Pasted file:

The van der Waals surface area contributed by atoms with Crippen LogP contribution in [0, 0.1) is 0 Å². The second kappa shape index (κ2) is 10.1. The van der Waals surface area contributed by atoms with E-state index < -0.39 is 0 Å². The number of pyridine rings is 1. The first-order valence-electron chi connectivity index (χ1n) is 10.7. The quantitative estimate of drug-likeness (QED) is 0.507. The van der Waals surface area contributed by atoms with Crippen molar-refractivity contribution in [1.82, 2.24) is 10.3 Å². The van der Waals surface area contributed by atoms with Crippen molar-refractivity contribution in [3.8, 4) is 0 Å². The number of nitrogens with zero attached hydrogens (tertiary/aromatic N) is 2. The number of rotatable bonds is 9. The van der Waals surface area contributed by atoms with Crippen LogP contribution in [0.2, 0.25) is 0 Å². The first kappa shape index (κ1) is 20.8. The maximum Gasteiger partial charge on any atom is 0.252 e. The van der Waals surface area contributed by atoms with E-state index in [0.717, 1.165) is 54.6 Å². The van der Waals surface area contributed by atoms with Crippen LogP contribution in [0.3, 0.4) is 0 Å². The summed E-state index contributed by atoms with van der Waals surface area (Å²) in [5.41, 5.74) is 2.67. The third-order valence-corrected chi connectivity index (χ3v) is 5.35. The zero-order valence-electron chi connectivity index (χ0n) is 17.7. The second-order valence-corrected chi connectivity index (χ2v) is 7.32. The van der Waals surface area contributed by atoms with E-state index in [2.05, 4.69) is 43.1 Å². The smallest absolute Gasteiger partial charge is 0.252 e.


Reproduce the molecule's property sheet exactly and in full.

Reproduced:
The van der Waals surface area contributed by atoms with Crippen LogP contribution in [0, 0.1) is 0 Å². The second kappa shape index (κ2) is 10.1. The van der Waals surface area contributed by atoms with E-state index < -0.39 is 0 Å². The number of pyridine rings is 1. The first-order valence-electron chi connectivity index (χ1n) is 10.7. The quantitative estimate of drug-likeness (QED) is 0.507. The van der Waals surface area contributed by atoms with Crippen molar-refractivity contribution in [1.82, 2.24) is 10.3 Å². The van der Waals surface area contributed by atoms with Crippen molar-refractivity contribution in [3.8, 4) is 0 Å². The number of nitrogens with zero attached hydrogens (tertiary/aromatic N) is 2. The number of rotatable bonds is 9. The van der Waals surface area contributed by atoms with Crippen LogP contribution in [0.2, 0.25) is 0 Å². The first kappa shape index (κ1) is 20.8. The maximum Gasteiger partial charge on any atom is 0.252 e. The van der Waals surface area contributed by atoms with E-state index in [0.717, 1.165) is 54.6 Å². The van der Waals surface area contributed by atoms with Crippen LogP contribution in [0.3, 0.4) is 0 Å². The summed E-state index contributed by atoms with van der Waals surface area (Å²) in [5.41, 5.74) is 2.67. The third-order valence-corrected chi connectivity index (χ3v) is 5.35. The zero-order valence-electron chi connectivity index (χ0n) is 17.7. The second-order valence-corrected chi connectivity index (χ2v) is 7.32. The van der Waals surface area contributed by atoms with E-state index in [2.05, 4.69) is 43.1 Å². The smallest absolute Gasteiger partial charge is 0.252 e.